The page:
Online Sales For Ivanka Trump Brand Drop 26 Percent In January
Many retailers are discounting Ivanka Trump products as sales have flagged.
Drew Angerer—Getty Images
March 2, 2017 11:35 AM EST

The past few months have not been good for Ivanka Trump’s eponymous brand. Nordstrom, Neiman Marcus, T.J. Maxx, Marshalls, Belk and Burlington each have scaled back from selling and promoting the brand’s merchandise or dropped it entirely. While many of the stores have cited poor performance as their motivation — online sales fell 26% in January — the shoppers behind the decline cited politics as the reason they pulled their support.

“It was all about not wanting to put my dollars behind a brand that was a part of such a distasteful campaign,” Carolyn Handley told CNNMoney. Handley got married five years ago at the Trump International Hotel in Chicago wearing Ivanka Trump-branded shoes, but has since thrown out almost two dozen Trump items. “I have friends in the LGBT community. I have friends that are Muslim or are in mixed race marriages, or immigrants,” she said. “I know people that would be personally affected by the policies.”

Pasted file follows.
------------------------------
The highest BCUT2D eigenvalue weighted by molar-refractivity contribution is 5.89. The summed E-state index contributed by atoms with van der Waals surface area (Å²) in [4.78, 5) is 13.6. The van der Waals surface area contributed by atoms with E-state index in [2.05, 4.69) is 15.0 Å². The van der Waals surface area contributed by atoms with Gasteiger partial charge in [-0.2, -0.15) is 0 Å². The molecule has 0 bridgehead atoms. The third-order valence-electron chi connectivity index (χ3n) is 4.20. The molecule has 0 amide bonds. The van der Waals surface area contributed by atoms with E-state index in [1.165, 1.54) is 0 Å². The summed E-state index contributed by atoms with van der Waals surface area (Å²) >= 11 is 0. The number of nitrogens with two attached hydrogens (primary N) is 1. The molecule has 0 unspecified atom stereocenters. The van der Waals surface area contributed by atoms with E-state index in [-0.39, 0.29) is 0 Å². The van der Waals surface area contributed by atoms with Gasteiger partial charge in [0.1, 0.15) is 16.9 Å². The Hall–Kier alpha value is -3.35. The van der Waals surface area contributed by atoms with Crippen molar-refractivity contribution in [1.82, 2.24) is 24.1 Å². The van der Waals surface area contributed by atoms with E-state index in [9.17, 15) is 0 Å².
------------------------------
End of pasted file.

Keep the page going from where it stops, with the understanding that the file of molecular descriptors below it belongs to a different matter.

Though Trump has not spoken on the record about President Trump’s most controversial policies, she continues to support her father. For fashion blogger LaToya Wright, this is unacceptable. “When your parents get something wrong, you have to speak out about it,” she said. Wright discarded three pairs of shoes and gave away a fourth.

Shannon Coulter launched the #GrabYourWallet campaign to boycott Trump’s merchandise when she created a public Google spreadsheet listing all of the companies that either support Trump’s presidency or sell Trump-branded products. “The goal came originally from a place of really wanting to shop the stores we loved again with a clear conscience,” Coulter told the New York Times.

Jennifer, an advertising executive who asked CNNMoney that her full name not be used, said she used to spend up to $3,000 on Ivanka Trump products per year. “I felt really really helpless, I felt really really sad,” she said. “It feels like the only way to have any kind of impact on this family is just to pull financial support.”


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